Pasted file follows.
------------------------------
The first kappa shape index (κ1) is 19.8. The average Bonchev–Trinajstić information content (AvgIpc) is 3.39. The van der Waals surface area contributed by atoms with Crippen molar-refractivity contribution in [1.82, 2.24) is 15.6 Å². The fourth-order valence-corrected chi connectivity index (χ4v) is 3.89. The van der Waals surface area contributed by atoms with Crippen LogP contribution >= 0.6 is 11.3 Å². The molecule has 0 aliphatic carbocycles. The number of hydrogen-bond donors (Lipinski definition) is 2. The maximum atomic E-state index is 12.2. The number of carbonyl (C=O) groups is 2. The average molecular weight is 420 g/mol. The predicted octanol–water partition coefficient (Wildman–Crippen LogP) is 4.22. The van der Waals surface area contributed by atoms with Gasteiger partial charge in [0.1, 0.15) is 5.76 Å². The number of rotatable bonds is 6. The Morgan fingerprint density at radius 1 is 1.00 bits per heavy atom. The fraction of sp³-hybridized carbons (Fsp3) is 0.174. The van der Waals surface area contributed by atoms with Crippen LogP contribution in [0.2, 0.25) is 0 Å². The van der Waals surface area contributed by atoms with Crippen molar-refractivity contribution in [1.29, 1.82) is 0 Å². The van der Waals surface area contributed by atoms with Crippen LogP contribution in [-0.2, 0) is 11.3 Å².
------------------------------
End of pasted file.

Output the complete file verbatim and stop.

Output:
The first kappa shape index (κ1) is 19.8. The average Bonchev–Trinajstić information content (AvgIpc) is 3.39. The van der Waals surface area contributed by atoms with Crippen molar-refractivity contribution in [1.82, 2.24) is 15.6 Å². The fourth-order valence-corrected chi connectivity index (χ4v) is 3.89. The van der Waals surface area contributed by atoms with Crippen LogP contribution >= 0.6 is 11.3 Å². The molecule has 0 aliphatic carbocycles. The number of hydrogen-bond donors (Lipinski definition) is 2. The maximum atomic E-state index is 12.2. The number of carbonyl (C=O) groups is 2. The average molecular weight is 420 g/mol. The predicted octanol–water partition coefficient (Wildman–Crippen LogP) is 4.22. The van der Waals surface area contributed by atoms with Gasteiger partial charge in [0.1, 0.15) is 5.76 Å². The number of rotatable bonds is 6. The Morgan fingerprint density at radius 1 is 1.00 bits per heavy atom. The fraction of sp³-hybridized carbons (Fsp3) is 0.174. The van der Waals surface area contributed by atoms with Crippen LogP contribution in [0.2, 0.25) is 0 Å². The van der Waals surface area contributed by atoms with Crippen molar-refractivity contribution in [1.29, 1.82) is 0 Å². The van der Waals surface area contributed by atoms with Crippen LogP contribution in [-0.2, 0) is 11.3 Å².